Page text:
Although the concepts of beauty and attractiveness are subjective, the consensus as to what is deemed beautiful, for women, is heavily dependent upon how much effort she makes towards looking her best. According to Elting, men do not need to strive to maintain their appearance in order to earn respect like women do, because while we appreciate a sharp-dressed man in an Armani suit who exudes power and influence, that same man can show up to at a casual office in a t-shirt and jeans and still be perceived in the same light, whereas women will not. "Men don't have to demonstrate that they're allowed to be in public the way women do. It's a running joke; show up to work without makeup, and everyone asks if you're sick or have insomnia," says Elting. The pressure to look our best in order to be treated better has also seeped into other areas of women's lives in which we sometimes feel pressured to make ourselves up in situations where it isn't required such as running out to the supermarket.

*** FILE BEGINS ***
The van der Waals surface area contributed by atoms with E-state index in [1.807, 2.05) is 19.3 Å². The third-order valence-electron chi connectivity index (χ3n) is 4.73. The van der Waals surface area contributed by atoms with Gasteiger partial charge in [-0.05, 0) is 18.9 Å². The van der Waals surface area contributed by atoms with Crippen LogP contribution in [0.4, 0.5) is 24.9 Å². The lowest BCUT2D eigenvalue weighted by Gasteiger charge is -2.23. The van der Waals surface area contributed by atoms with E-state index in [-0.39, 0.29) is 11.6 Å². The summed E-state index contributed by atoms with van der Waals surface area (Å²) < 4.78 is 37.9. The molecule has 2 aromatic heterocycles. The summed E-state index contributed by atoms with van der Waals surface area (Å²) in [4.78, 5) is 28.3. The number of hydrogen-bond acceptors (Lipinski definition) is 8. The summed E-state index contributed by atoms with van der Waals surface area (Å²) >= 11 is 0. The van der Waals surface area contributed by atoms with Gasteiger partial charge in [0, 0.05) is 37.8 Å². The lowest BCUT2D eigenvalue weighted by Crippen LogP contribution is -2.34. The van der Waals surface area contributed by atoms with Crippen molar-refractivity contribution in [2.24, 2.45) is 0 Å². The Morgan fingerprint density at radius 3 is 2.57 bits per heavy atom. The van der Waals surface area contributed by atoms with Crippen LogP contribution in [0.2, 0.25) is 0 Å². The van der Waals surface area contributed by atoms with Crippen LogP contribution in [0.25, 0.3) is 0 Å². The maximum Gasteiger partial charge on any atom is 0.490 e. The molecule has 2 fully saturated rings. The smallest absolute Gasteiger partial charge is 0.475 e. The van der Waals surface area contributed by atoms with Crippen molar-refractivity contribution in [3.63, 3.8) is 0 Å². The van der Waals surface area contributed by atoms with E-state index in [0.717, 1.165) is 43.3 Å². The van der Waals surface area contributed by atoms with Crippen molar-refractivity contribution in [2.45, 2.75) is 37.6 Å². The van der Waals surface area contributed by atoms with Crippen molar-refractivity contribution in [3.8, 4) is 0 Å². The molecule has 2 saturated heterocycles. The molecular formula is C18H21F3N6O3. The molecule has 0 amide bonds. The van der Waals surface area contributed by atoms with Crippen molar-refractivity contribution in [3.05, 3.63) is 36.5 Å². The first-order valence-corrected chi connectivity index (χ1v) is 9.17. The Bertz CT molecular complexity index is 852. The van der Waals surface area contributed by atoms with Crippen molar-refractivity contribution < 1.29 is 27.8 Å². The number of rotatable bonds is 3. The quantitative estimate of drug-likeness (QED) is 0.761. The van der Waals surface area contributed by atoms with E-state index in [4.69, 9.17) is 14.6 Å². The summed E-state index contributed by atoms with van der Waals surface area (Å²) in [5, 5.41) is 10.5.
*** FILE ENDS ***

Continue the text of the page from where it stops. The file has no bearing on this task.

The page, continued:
So, how do women begin the process of overriding this bias? Based on personal experience, Elting believes that women must step up and be forceful. With sexism so rampant in workplace, respect for women is sometimes hard to come across and even harder to earn. "I was frequently assumed to be my co-founder's secretary or assistant instead of the person who owned the other half of the company. And even in business meetings where everyone knew that, I would still be asked to be the one to take notes or get coffee," she recalls. In effort to change this dynamic, Elting was left to claim her authority through self-assertion and powering over her peers when her contributions were being ignored. What she was then faced with was the alternate stereotype of the bitchy executive. She admits that teetering between the caregiver role or the bitch boss on a power trip is frustrating and offensive that these are the two options businesswomen are left with.